A couple of months ago, it was reported that Skype had changed the server network that handles it Internet phone calls. The reports claim that Skype, now owned by Microsoft, had ditched its previous peer-to-peer network of client-hosted supernodes in favor of 10,000 Linux-based PCs, all hosted by Microsoft.
Now some people claim that those network changes have made it easier for Skype and Microsoft to set up back doors in order for law enforcement authorities to listen in on Skype conversations. There has been more and more pressure from the US and other countries to put in such features in VOIP services such as Skype, as more criminals use these methods to communicate with each other.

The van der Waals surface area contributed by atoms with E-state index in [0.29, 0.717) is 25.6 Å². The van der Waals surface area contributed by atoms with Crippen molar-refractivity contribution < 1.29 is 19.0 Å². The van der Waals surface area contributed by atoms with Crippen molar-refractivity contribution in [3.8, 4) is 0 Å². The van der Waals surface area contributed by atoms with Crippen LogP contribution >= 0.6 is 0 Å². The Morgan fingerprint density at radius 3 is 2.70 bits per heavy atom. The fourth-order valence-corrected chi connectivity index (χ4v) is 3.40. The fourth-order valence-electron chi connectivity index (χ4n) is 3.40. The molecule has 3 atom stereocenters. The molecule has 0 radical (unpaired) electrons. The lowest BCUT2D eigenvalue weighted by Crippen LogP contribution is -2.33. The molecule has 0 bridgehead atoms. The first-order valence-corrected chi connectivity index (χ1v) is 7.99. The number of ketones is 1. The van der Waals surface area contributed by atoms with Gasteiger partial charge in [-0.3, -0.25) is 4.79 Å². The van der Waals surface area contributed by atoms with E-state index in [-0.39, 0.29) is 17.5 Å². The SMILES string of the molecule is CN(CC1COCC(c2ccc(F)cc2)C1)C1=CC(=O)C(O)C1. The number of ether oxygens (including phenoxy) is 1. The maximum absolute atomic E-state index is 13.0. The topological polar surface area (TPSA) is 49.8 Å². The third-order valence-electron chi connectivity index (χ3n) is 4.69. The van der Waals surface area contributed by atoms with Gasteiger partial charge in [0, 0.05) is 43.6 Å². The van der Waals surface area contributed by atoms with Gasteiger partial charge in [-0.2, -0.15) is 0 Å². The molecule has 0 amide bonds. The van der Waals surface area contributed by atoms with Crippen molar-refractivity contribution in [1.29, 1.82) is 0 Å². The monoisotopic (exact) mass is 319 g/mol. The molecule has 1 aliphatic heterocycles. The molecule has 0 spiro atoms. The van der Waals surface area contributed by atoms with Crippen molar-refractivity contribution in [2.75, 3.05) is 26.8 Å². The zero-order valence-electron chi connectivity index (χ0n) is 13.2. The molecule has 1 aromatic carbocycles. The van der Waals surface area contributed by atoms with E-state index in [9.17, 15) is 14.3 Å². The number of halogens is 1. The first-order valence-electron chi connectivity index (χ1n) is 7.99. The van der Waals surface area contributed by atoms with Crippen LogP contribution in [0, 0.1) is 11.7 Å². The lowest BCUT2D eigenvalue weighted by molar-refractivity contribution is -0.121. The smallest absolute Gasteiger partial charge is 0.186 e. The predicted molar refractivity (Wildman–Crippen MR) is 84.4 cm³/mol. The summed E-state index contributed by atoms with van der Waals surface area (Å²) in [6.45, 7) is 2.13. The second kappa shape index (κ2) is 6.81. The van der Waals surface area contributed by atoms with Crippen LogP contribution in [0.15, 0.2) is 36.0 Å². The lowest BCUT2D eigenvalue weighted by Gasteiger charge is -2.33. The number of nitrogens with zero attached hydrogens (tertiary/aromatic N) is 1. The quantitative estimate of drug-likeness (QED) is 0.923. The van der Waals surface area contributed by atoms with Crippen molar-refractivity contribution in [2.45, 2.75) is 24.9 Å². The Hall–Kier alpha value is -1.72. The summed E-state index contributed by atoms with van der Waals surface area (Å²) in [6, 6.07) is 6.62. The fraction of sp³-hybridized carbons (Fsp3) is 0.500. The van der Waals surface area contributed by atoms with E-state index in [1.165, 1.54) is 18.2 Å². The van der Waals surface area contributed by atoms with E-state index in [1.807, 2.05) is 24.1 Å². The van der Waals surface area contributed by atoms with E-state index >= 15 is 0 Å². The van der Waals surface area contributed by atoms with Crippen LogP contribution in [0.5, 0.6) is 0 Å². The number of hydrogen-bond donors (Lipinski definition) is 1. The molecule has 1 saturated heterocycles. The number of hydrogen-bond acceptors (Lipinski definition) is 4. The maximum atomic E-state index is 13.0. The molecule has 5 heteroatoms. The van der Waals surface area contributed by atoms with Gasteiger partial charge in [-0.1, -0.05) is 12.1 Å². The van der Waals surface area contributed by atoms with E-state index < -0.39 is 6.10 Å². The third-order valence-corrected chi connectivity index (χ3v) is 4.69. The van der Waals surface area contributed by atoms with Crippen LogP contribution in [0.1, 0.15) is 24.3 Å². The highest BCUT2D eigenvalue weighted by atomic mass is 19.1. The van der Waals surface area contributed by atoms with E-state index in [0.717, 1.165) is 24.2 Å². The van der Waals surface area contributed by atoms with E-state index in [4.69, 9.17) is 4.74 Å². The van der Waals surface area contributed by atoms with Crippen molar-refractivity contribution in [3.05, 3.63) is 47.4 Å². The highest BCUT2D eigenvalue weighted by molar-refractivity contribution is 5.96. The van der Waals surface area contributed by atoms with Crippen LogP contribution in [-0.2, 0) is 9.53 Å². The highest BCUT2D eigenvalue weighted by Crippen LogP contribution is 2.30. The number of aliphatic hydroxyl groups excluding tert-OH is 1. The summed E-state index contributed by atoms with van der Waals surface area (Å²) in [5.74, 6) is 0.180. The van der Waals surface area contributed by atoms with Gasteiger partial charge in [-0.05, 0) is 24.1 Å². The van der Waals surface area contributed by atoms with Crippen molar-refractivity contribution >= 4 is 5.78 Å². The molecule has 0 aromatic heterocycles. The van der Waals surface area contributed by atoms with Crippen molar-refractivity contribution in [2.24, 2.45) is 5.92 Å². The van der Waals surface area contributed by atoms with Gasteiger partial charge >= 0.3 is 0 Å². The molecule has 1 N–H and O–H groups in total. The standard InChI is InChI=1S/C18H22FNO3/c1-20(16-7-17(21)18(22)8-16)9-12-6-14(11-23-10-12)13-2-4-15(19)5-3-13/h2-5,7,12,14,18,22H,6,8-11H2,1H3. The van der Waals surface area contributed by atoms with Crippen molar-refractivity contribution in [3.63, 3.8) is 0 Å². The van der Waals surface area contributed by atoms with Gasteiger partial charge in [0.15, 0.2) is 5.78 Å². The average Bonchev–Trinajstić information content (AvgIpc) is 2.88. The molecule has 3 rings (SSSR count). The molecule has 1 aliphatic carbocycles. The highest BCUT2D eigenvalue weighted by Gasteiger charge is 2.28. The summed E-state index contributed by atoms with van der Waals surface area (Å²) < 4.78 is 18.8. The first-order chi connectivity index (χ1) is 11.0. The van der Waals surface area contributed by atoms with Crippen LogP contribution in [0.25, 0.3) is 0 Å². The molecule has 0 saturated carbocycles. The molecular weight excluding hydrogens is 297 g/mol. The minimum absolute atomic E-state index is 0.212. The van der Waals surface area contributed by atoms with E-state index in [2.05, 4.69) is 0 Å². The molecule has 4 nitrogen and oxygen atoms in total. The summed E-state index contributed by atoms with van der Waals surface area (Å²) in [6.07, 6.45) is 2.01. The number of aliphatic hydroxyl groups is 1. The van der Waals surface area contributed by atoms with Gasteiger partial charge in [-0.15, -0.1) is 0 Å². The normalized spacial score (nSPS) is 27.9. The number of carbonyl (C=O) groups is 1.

Slate.com tried to get Microsoft PR person for Skype, Chaim Haas, to comment on if they now have the ability to listen on Skype chats. Haas reportedly would not give a direct comment, saying only that Skype "co-operates with law enforcement agencies as much as is legally and technically possible."
Last week, as part of its quarterly financial results, Microsoft said that Skype use jumped up 50 percent in the April-June quarter, with a whopping 115 billion minutes worth of calls generated via Skype. Microsoft plans to integrate Skype features in more and more of its products.